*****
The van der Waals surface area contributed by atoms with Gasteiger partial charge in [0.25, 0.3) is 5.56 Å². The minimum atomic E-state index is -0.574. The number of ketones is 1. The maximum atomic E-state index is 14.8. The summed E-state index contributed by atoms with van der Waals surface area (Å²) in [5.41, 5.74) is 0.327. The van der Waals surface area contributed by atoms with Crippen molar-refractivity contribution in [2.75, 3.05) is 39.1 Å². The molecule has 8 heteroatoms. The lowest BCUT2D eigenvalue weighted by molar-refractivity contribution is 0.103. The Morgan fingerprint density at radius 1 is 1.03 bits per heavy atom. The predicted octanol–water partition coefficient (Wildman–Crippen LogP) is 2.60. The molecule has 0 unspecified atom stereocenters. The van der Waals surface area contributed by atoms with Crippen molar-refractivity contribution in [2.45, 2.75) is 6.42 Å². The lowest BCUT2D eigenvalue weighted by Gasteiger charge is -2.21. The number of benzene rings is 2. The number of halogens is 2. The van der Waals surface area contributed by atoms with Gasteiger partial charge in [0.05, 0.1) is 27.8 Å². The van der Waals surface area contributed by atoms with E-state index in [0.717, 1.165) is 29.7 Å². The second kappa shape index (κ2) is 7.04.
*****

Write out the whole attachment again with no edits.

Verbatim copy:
The van der Waals surface area contributed by atoms with Gasteiger partial charge in [0.25, 0.3) is 5.56 Å². The minimum atomic E-state index is -0.574. The number of ketones is 1. The maximum atomic E-state index is 14.8. The summed E-state index contributed by atoms with van der Waals surface area (Å²) in [5.41, 5.74) is 0.327. The van der Waals surface area contributed by atoms with Crippen molar-refractivity contribution in [2.75, 3.05) is 39.1 Å². The molecule has 8 heteroatoms. The lowest BCUT2D eigenvalue weighted by molar-refractivity contribution is 0.103. The Morgan fingerprint density at radius 1 is 1.03 bits per heavy atom. The predicted octanol–water partition coefficient (Wildman–Crippen LogP) is 2.60. The molecule has 0 unspecified atom stereocenters. The van der Waals surface area contributed by atoms with Crippen molar-refractivity contribution in [2.45, 2.75) is 6.42 Å². The lowest BCUT2D eigenvalue weighted by Gasteiger charge is -2.21. The number of benzene rings is 2. The number of halogens is 2. The van der Waals surface area contributed by atoms with Gasteiger partial charge in [0.05, 0.1) is 27.8 Å². The van der Waals surface area contributed by atoms with E-state index in [0.717, 1.165) is 29.7 Å². The second kappa shape index (κ2) is 7.04.